Whether you are a Democrat or Republican the lesson that should be acknowledged regarding this past election is that when a group pulls together great things can occur. The facts are that everyone said Trump could never happen and he did happen. Our lesson is if all Dealer Associations across the nation pull together as a team and develop structural changes that will make dealer business better and make for a better consumer experience it will make a difference.

“THE REALITY OF OUR JOB IS NOT TO SIT BACK AND TELL YOU WHAT YOU WANT TO HEAR TO MAKE YOU FEEL GOOD OR BECAUSE YOU CAN’T HANDLE THE TRUTH.”

 

Congress works for us, the American citizens. Many have lost sight of that and have adopted a “Let me keep my job in government” versus a Warrior Spirit representing the people. They often make decisions that make no sense at all and set regulations way beyond what was originally intended.

It is time for serious leadership not follower-ship. They and we have to bargain from a position of strength. From our standpoint and the dealer community, to protect our business lives as well as all aspects of our lives we have to be emboldened that our voices do matter and it is a time to standup. Better than ever this can happen with a pro business administration coming in.

We have a unique opportunity with this new administration to right the ship and make some major changes to things that are so ridiculous and make no sense. My favorite quote from a fellow marine, General James Mattis, which is tattooed on my arm, is “There is no better friend no worse enemy.” I am willing to risk everything for the people I work for and our government should feel the same.

What would you consider VADA’s biggest challenges to be?
Of course battling Tesla has been consuming a lot of our energy and continues to do so. But I feel another challenge we have is getting mega dealers who are coming into Virginia to understand how beneficial we can be when it comes to VADA’s services we render. We have worked very hard over the years to develop relationships with groups who help us provide the very best offerings. Unlike large brokerage conventional companies who provide similar services, we roll profits back into programs the dealers are not going to have to pay for. I can give dealers things for free that other companies are going to charge you for. We have no shareholder pressure or exorbitant bonuses requiring increasing profits. We cover our overhead to keep things running and pass on the savings to our dealer community through various programs.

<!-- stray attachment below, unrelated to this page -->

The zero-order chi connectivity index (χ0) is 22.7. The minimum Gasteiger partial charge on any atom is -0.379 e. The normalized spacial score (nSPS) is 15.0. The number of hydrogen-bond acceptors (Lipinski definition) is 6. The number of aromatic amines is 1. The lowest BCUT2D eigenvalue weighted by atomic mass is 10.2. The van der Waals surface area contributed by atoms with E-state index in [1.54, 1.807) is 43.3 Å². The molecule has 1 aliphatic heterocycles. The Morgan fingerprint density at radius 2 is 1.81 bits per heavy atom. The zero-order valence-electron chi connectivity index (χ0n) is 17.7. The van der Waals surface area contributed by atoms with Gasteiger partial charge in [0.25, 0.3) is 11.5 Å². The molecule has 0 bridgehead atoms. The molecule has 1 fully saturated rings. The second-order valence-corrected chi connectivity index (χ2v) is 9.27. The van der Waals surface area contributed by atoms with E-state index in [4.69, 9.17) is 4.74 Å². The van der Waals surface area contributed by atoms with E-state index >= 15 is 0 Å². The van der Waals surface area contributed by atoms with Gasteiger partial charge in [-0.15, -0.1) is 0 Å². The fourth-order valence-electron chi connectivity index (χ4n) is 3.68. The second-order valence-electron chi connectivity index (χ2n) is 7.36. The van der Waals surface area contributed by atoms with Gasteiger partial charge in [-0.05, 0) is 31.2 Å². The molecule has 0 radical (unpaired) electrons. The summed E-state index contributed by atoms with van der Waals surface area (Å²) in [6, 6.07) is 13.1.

Recently we had a large dealer tell us he felt we were too small to handle his needs. After some discussion he agreed to at least look at what we could do for him so we submitted a proposal. After a few days he called and said “Oh my gosh, I had no idea of the services you provide and the things you can do.” Needless to say, we got his business. I have dealers all the time tell me they are so impressed by the services we can provide.

Some out of state large dealer groups have told me they don’t see the benefit of joining their association. Here is the problem, the mistake people make is assuming that all associations are alike. We are not all alike. And, I don’t want to be like everyone else. Often times we suffer as an association because of a culture that exists elsewhere. We are different because our mission and culture are well developed and designed to benefit our dealers.